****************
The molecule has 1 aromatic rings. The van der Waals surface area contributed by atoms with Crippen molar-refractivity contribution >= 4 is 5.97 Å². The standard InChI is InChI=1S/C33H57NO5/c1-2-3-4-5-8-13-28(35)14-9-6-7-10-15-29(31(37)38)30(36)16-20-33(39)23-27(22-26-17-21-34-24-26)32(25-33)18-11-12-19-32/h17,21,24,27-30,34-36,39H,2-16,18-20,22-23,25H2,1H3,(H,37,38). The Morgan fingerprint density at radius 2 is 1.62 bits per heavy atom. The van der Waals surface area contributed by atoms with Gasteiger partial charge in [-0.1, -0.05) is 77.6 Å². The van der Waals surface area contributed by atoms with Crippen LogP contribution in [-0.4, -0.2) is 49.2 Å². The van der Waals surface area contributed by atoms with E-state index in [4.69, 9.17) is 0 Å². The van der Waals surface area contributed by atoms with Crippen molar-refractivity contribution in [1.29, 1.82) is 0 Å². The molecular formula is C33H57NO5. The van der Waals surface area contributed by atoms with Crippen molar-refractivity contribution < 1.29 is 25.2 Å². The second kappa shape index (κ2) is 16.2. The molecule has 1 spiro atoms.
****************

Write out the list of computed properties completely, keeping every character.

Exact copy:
The molecule has 1 aromatic rings. The van der Waals surface area contributed by atoms with Crippen molar-refractivity contribution >= 4 is 5.97 Å². The standard InChI is InChI=1S/C33H57NO5/c1-2-3-4-5-8-13-28(35)14-9-6-7-10-15-29(31(37)38)30(36)16-20-33(39)23-27(22-26-17-21-34-24-26)32(25-33)18-11-12-19-32/h17,21,24,27-30,34-36,39H,2-16,18-20,22-23,25H2,1H3,(H,37,38). The Morgan fingerprint density at radius 2 is 1.62 bits per heavy atom. The van der Waals surface area contributed by atoms with Gasteiger partial charge in [-0.1, -0.05) is 77.6 Å². The van der Waals surface area contributed by atoms with Crippen LogP contribution in [-0.4, -0.2) is 49.2 Å². The van der Waals surface area contributed by atoms with E-state index in [4.69, 9.17) is 0 Å². The van der Waals surface area contributed by atoms with Crippen molar-refractivity contribution in [1.29, 1.82) is 0 Å². The molecular formula is C33H57NO5. The van der Waals surface area contributed by atoms with Crippen molar-refractivity contribution < 1.29 is 25.2 Å². The second kappa shape index (κ2) is 16.2. The molecule has 1 spiro atoms.